He missed a 52-yarder at the end of regulation in a 29-29 tie with Minnesota on Sept. 16; he missed four field goal attempts and an extra point in a 31-23 Oct. 5 loss at Detroit; he missed a 47-yard first-quarter attempt in a 27-24 Nov. 15 loss at Seattle; and he missed a 49-yarder on the final play of a 20-17 loss to the Arizona Cardinals on Dec. 2 that would have tied the game. After the miss, coach Mike McCarthy was fired with four games remaining in the season.
Now Crosby must beat out Ficken, whose only regular-season experience in the NFL is four regular-season games with the Los Angeles Rams over the past two seasons, in which he went 3-for-6 on field goal attempts and made 14 of 15 extra point attempts.
“Now that I’ve gotten those few games out of the way, I think it’s definitely an advantage for me compared to a pure rookie,” Ficken said of the competition. “But again, Mason’s been doing this for a long time. I’m trying to learn as much as I can from him. He’s done a great job of helping me along.”
On the rise
If neither of the two Davises is the answer on returns, the Packers could give Alexander, their first-round pick a year ago, a shot on punt returns. While he’s a vital part of the defense with All-pro and Pro Bowl expectations for himself this season, he also has punt return experience from college and the bravado and playmaking knack for the position. Last season, he had four punt returns for 25 total yards, but had a 24-yard return and did get reps in the offseason.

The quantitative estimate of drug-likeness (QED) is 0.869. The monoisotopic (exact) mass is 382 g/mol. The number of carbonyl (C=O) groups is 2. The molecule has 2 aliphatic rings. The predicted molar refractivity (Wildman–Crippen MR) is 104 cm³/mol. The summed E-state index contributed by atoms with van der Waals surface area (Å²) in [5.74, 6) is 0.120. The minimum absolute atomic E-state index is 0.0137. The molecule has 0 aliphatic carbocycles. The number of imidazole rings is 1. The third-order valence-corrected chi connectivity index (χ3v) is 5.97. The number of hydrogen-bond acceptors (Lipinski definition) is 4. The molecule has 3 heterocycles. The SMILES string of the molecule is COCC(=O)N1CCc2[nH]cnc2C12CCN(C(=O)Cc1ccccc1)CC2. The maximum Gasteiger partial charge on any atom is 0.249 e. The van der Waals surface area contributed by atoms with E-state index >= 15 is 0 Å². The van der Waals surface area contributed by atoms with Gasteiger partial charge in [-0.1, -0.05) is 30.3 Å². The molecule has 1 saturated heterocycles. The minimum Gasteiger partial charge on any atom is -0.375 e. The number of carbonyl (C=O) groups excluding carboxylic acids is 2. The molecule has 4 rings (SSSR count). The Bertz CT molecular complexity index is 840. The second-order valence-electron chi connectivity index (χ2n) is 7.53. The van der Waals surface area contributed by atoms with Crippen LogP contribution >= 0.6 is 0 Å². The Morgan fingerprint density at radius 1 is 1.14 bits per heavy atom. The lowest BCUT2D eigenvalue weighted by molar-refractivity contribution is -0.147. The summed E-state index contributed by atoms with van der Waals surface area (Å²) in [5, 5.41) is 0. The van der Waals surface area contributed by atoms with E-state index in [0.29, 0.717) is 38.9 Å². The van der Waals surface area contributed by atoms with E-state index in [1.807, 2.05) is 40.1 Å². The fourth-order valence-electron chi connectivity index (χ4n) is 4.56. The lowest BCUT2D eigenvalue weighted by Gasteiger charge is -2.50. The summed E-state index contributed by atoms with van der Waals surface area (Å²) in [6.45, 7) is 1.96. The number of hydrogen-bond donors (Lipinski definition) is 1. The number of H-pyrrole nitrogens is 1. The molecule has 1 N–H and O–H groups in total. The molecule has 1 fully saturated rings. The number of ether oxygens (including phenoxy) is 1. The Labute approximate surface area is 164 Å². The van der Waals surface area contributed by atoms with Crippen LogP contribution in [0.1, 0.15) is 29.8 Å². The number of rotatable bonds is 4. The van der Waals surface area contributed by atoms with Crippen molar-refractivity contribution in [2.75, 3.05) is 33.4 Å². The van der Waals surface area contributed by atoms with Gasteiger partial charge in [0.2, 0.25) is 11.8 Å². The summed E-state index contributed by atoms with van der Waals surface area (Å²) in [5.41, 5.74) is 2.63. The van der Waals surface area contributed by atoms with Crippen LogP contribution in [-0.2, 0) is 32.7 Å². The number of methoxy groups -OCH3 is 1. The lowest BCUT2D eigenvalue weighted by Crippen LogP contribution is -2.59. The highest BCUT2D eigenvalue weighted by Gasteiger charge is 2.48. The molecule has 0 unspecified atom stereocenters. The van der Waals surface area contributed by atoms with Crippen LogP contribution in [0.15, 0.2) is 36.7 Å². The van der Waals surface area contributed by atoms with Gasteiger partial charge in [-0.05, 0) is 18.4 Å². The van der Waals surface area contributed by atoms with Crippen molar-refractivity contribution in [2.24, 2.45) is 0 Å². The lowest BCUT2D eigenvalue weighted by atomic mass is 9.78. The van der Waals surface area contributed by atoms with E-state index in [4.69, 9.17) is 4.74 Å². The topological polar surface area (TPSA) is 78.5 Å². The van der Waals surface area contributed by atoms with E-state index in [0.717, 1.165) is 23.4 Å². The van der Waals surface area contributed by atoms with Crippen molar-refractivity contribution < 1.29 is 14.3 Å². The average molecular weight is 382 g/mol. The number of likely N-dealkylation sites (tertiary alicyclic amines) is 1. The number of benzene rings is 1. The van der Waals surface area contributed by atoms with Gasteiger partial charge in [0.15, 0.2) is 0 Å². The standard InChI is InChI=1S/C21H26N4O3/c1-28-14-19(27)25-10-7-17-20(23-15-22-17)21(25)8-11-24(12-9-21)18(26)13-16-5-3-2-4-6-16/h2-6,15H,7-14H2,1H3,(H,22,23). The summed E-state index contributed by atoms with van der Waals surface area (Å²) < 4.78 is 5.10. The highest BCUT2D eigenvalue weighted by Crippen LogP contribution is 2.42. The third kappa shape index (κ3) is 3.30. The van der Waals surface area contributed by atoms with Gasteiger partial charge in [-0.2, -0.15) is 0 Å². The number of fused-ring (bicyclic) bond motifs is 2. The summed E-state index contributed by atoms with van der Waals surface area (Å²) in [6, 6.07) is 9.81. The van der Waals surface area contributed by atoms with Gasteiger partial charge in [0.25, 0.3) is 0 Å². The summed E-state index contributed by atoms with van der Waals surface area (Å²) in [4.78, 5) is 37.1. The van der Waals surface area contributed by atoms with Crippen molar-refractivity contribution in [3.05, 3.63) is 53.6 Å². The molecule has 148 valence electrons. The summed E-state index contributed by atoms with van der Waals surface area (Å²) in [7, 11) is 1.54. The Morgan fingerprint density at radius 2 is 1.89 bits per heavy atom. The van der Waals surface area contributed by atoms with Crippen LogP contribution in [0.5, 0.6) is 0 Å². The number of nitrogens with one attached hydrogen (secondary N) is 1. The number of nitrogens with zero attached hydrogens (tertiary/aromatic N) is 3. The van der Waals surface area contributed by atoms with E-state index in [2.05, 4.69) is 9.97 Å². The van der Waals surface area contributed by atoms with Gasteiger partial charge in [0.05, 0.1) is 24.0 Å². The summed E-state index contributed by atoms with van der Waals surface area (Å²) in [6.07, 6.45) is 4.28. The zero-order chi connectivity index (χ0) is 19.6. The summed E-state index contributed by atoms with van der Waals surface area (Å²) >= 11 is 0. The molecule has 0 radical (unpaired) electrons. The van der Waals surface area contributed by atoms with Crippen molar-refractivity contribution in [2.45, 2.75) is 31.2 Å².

“Jaire’s been getting some reps back there and has looked good back there,” Mennenga said. “We’re just trying a bunch of different people back there because you don’t know how the season is going to play out as far as final roster and injuries.”
Player to watch
Scott’s rookie season was just OK — and statistically not as good as the year his predecessor, Justin Vogel, put together in 2017. Scott finished having punted 71 times for a 44.7-yard gross average and 38.8-yard net average, with nine touchbacks, 19 punts inside the 20-yard line and one block. Investing a fifth-round pick in a punter raised some eyebrows when GM Brian Gutekunst did it, but clearly the hope is that Scott improves with an NFL season under his belt.
“He’s learning how to go through a 16-game season, through the whole preseason stuff and learning how to pace himself during the week, get the right number of punts in,” Mennenga explained. “That’s the evolution of young guys as they become older guys in the league, they learn their swing, and get better throughout the season at how to maintain things and continue to progress throughout the season. He’s very talented, and he’ll continue to get better.”
Crosby vs. Ficken
Not since Giorgio Tavecchio came in to compete with Crosby during the summer of 2013 has Crosby faced in-person competition in camp. (The Packers also brought in a third kicker, Zach Ramirez, near the end of camp.) For his part, Crosby didn’t seem fazed by Ficken’s presence, though he also has the added motivation of being in a contract year this season. Set to turn 35 on Sept. 3, Crosby has expressed in the past a desire to keep playing — in Green Bay — into his 40s. He’ll need to kick like himself this season to keep that alive.
“Mason’s experience, he’s kicked in these tough conditions before here in Green Bay and Chicago and he knows the league,” Mennenga said. “Sam’s got a good, live leg. We’ll just continue to play that out and see how it goes. I think it’ll play itself out and it’ll be very apparent for everyone.”